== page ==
self esteem people treat you better

Having High Self-Esteem Makes People Treat You Better

I guess this might be a slightly controversial thing to say, but in my experience it’s true.  Your mindset has a massive impact on how others treat you.  Here’s a great example.

Today I had occasion to catch a train.

When I got to my seat there were 4 ladies sitting around the table which I had booked and when I approached they studiously ignored me.

I stated, quite bluntly, but extremely politely, “Do you have these seats booked?  My ticket is for this seat.”

It didn’t occur to me for a second that they would challenge me or defy convention.  And they didn’t.

They apologised, and the person in my seat moved away from her friends.

The way you interact with others reflects what’s going on in your mind.

Let me note that there were other empty seats I could have taken, but I didn’t fancy moving all my laptop and phone chargers once they were plugged into the extremely inconvenient sockets the train provides when the ticket holder of that seat turned up.  It’s laughable how spoiled we are.

I’ll also say that moving seats was no hardship for the interloper.  She didn’t look best pleased, but I’ll paraphrase Gary Vee in that if you feel that moving seats on a train is a hardship then you’re fucking soft.

Not 2 minutes later, a long 2 minutes I’ll add with the “evils” and “daggers” being ocularly (amazing word) directed my way, I saw a fellow walking up and down the aisle.  He was muttering to himself, nervously looking down at his ticket and then up at the aisle labels.  Eventually he mustered the courage to say to the woman next to me, “excuse me, I think that’s my seat.”

His voice was trembling and he plainly didn’t relish even this minor confrontation.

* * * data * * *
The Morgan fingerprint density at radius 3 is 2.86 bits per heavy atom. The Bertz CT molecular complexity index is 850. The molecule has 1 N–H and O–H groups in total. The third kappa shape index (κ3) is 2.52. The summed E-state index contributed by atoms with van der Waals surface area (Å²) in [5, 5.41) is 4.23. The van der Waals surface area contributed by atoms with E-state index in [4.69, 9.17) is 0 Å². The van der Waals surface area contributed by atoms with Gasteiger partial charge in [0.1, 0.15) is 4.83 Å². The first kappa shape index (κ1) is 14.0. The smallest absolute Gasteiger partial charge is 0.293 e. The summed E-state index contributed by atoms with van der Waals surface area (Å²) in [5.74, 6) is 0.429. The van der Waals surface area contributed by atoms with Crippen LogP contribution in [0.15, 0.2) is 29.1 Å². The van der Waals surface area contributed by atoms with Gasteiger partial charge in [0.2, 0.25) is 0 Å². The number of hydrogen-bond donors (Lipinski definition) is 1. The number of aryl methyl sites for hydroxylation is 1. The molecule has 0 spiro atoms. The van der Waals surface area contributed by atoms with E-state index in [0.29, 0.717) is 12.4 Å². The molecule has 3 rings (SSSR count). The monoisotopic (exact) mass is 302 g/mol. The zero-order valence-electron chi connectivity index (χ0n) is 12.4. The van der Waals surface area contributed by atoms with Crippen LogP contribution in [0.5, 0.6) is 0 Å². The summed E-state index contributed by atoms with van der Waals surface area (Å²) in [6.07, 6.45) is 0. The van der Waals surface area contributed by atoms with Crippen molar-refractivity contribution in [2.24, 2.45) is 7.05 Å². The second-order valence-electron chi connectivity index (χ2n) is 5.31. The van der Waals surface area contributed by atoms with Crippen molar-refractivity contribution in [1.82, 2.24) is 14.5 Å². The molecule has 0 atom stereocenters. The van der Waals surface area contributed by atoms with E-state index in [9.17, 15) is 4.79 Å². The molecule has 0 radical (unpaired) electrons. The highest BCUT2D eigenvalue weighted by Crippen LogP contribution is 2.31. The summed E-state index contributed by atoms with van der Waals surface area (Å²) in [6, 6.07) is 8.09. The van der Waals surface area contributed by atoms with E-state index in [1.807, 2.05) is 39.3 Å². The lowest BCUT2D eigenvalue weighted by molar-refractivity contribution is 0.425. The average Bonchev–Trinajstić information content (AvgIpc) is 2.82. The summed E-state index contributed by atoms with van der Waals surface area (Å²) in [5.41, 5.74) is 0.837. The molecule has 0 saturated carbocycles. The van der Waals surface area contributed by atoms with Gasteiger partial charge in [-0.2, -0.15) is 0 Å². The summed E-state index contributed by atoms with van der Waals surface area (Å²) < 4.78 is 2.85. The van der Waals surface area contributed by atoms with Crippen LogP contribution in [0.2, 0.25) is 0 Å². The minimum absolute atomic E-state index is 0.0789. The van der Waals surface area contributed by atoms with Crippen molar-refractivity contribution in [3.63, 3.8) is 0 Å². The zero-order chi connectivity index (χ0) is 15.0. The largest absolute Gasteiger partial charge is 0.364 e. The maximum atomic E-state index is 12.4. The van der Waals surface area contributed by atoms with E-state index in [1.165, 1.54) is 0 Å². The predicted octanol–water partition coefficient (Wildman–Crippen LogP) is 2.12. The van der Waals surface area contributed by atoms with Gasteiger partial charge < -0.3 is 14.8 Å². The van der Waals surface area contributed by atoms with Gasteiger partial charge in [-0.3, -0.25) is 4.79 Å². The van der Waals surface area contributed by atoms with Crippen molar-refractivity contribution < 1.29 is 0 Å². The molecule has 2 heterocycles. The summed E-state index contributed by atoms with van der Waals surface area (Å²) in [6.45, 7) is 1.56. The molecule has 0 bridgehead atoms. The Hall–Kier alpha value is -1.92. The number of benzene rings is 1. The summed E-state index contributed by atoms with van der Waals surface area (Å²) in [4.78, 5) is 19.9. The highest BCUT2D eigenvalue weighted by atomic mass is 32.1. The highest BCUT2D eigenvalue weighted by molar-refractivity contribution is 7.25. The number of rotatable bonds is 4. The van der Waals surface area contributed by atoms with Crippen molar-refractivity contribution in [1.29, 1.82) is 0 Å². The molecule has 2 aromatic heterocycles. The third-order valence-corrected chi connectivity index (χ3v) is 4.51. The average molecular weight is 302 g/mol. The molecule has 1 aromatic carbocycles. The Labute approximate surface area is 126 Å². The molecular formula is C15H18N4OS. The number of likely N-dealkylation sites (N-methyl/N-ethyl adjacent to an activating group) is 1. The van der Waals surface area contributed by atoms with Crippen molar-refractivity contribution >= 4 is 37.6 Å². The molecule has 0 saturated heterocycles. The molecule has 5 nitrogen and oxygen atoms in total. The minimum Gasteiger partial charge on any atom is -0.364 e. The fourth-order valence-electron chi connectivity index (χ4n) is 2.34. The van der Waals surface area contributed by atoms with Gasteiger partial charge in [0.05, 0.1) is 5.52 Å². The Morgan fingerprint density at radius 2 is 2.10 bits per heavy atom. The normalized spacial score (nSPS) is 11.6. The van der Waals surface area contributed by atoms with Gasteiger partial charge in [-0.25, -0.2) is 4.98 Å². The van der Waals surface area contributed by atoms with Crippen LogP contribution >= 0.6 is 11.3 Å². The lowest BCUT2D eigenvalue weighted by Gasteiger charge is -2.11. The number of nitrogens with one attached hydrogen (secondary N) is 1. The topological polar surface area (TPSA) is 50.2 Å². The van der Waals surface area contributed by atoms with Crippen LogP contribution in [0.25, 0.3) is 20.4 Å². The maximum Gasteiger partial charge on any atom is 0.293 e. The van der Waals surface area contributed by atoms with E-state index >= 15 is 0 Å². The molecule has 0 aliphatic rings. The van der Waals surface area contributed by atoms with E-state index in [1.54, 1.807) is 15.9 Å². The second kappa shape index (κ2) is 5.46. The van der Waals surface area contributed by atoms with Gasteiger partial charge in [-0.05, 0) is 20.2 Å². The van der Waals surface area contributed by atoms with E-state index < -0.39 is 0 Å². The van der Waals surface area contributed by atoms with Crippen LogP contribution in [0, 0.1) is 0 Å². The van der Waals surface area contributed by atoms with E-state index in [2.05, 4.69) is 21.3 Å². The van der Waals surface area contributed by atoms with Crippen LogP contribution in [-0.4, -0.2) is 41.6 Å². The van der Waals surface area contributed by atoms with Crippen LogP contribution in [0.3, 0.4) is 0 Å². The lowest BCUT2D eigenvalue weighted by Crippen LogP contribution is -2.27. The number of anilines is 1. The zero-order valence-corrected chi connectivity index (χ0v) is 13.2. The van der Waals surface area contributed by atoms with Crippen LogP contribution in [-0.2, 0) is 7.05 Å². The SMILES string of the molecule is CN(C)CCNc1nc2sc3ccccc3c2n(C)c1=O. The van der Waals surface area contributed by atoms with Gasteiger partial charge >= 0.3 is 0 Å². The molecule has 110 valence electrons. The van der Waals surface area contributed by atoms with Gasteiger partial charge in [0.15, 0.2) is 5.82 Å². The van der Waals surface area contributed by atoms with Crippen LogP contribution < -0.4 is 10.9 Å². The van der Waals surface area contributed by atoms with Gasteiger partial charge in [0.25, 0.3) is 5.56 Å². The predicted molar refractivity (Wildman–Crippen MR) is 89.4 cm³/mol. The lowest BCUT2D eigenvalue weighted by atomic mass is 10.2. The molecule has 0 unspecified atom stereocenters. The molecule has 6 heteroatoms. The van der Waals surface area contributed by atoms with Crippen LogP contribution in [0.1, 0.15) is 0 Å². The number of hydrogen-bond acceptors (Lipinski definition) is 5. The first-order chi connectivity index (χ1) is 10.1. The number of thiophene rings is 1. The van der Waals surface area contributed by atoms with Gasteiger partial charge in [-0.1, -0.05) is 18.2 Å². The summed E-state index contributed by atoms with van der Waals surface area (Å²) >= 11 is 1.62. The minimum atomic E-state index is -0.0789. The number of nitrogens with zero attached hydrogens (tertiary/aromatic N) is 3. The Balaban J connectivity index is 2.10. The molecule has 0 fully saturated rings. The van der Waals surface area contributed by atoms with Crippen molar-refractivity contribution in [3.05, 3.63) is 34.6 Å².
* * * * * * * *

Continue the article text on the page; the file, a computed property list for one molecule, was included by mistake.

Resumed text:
The woman, who had minutes before, giggled embarrassingly when she thought she might have been in the seat allocated to me, responded, “well, where are you going?”

The man mumbled a reply and then she said, “well I’m getting off at the next stop.”

“yeah, yeah, ok,” he whimpered and then retreated to a seat behind her.

His physiology was meek, his assertiveness poor and his communication servile.  No wonder nobody took him seriously.

Fair enough, we live in the UK where people are shy of offending others, so I don’t expect everyone to have Donald Trump levels of self-assuredness but if you can’t even assert your right to a seat you’ve paid good money for, what hope do you have?

His claim was no more valid than mine, but my approach was totally different.

My mindset was “It’s my seat, they’ll move”

His was, “I hope they don’t get angry with me for pointing out that they’re in my seat”

My physiology was confident, I looked the offenders in the eye, smiled and spoke clearly.

He stuttered, looked down and was definitely terrified of making eye contact. It might be worth mentioning that he was a perfectly reasonable specimen of personhood.  He was average height and build, there was nothing that might be considered “odd” about him.

My mindset was reflected in the words I said and the way I said them.  As was his.

The way you carry yourself reflects the way you feel about yourself.

The way you interact with others reflects what’s going on in your mind.

For those who don’t believe that mindset is everything, start believing.

Reach out to me to talk more about this.

Rand

 

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